Karori Sanctuary Trust pleased but disappointed
Media Release from Karori Sanctuary Trust
Karori Sanctuary Trust chair Catherine Isaac says the Trust board is pleased that the SPC today reaffirmed Council’s recognition of Zealandia’s importance to the achievements of the Wellington 2040 vision and is resolved to support Zealandia in some form into the future.
“The Board is, however, disappointed that the options being put out for public consultation do not address the Trust’s concerns tabled at the SPC meeting”, Ms Isaac said.
“Naturally we want to co-operate with Council to secure Zealandia’s future. But we believe Council has not fully understood the nature of the sanctuary’s operations, its ethos, and the fact that it is a community conservation project with a very lean management structure and a heavy reliance on volunteers, members and community goodwill.
“It is hard to see any efficiencies from merging the sanctuary into a ‘super’ CCO with organisations with quite different target markets, product offerings, objectives and cultures, as proposed in the options being put forward.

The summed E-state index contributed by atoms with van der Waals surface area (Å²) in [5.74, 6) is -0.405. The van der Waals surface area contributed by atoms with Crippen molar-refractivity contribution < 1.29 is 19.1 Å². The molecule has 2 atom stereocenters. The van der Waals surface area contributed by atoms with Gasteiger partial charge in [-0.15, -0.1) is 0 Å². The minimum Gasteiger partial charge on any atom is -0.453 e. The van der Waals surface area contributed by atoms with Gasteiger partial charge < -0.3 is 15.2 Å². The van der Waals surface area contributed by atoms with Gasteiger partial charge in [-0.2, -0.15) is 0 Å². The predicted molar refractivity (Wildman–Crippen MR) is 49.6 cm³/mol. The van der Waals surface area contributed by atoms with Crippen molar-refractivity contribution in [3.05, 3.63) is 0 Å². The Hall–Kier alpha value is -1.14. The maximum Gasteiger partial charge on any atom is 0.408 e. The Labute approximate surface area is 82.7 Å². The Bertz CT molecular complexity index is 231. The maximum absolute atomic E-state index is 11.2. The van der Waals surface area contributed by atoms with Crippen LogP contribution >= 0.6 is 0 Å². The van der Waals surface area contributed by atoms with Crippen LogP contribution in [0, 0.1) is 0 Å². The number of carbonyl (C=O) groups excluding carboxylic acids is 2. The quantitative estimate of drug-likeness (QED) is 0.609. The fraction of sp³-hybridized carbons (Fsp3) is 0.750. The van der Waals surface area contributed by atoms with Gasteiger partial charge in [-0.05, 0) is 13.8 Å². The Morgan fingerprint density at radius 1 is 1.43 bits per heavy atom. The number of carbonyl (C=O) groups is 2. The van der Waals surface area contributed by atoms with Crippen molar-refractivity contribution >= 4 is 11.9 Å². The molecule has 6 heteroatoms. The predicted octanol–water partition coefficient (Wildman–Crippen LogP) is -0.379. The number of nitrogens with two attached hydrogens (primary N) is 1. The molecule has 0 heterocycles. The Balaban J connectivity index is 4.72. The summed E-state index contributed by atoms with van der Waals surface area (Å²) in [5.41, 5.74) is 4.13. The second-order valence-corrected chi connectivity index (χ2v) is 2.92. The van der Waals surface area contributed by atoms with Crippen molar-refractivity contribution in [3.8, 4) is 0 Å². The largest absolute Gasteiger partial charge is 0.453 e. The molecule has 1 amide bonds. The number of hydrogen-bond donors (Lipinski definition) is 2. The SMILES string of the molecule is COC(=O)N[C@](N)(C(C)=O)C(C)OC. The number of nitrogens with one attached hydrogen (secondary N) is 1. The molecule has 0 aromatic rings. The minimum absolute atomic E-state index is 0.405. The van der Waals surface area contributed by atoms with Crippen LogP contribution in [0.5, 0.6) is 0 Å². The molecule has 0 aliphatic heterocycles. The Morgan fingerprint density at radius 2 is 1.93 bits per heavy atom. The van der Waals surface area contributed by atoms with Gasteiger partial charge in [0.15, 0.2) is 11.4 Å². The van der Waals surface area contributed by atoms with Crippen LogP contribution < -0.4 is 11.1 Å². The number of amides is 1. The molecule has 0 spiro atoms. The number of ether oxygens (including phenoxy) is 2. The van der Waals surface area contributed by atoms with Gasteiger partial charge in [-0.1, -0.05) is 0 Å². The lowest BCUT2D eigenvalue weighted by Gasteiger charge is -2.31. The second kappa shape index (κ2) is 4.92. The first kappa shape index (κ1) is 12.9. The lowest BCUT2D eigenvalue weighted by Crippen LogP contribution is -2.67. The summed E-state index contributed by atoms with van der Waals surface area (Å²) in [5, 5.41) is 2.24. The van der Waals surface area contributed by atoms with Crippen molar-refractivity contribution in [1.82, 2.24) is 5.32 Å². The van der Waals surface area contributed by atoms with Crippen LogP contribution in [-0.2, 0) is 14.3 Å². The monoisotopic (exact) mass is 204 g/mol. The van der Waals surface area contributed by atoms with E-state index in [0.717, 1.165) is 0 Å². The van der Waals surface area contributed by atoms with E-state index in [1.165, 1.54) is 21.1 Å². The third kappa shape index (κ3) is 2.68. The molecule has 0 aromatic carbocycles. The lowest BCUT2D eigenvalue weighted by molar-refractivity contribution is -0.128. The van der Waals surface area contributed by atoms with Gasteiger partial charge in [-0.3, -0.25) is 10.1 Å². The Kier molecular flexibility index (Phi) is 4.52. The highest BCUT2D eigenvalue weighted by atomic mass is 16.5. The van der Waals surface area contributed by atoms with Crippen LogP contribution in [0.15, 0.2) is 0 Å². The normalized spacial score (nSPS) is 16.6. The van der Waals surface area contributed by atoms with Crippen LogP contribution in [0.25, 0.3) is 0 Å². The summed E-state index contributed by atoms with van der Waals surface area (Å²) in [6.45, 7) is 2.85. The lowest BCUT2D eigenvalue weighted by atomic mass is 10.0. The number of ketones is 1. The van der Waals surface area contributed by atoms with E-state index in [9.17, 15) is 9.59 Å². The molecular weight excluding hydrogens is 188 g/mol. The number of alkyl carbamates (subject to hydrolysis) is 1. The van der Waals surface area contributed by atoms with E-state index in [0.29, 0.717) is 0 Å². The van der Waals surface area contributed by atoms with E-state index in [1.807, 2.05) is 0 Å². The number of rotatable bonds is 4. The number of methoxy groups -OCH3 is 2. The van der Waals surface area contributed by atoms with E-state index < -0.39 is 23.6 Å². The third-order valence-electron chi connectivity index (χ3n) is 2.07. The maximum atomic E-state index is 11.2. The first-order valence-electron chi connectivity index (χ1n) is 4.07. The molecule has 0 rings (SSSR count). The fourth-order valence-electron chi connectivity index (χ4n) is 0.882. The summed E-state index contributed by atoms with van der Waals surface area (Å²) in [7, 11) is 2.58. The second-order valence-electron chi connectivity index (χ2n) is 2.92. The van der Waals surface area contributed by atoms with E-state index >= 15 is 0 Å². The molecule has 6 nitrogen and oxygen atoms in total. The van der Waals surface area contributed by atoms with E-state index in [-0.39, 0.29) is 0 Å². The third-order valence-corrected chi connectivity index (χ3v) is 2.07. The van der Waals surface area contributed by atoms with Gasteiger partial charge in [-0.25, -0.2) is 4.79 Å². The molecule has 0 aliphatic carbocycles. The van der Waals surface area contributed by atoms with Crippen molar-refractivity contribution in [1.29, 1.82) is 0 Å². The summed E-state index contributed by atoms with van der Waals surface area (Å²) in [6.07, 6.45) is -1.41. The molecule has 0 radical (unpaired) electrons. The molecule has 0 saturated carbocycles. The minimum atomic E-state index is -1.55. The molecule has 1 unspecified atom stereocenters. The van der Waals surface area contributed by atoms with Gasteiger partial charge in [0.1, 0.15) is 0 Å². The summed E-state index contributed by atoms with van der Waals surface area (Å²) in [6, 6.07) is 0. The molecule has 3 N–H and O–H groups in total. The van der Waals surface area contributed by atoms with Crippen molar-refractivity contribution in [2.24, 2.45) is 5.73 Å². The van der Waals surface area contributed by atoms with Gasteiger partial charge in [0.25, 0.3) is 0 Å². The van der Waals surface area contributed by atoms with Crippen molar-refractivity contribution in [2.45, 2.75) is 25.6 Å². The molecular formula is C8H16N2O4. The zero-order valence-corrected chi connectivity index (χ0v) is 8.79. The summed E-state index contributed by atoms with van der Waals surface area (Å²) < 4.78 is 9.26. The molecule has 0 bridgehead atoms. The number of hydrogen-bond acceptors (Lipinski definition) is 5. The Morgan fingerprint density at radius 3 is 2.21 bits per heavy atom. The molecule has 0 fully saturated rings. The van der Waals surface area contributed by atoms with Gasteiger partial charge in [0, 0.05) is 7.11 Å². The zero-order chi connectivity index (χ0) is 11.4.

“We do not believe that the potential savings identified in the options being proposed can in fact be realised, and, more importantly, we are very concerned about the risk of losing volunteers and the support of members and donors. This would in turn erode our ability to boost visitor numbers and ultimately become financially self-sustaining, and to fund and pursue our conservation and education objectives.
“We understand and share the Council’s concern to ensure Zealandia is operated efficiently and is accountable to ratepayers for any Council contributions, but note that the Council already has three representatives on our board and can appoint the chair.
“We are proud of Zealandia and the huge contribution of its members, volunteers, sponsors, donors, partners, visitors, management and staff have made to enriching Wellington for the benefit of its citizens, and New Zealand nationally. Zealandia is a long-term project and we ask Council to look at its investment from a long-term perspective and weigh up the risks against the potential benefits.”
Ms Isaac says the Council proposal is now out for public consultation and the board strongly encourages the community to have a say. While a preferred option is presented, the Council remains open to modifying their position to reflect public feedback.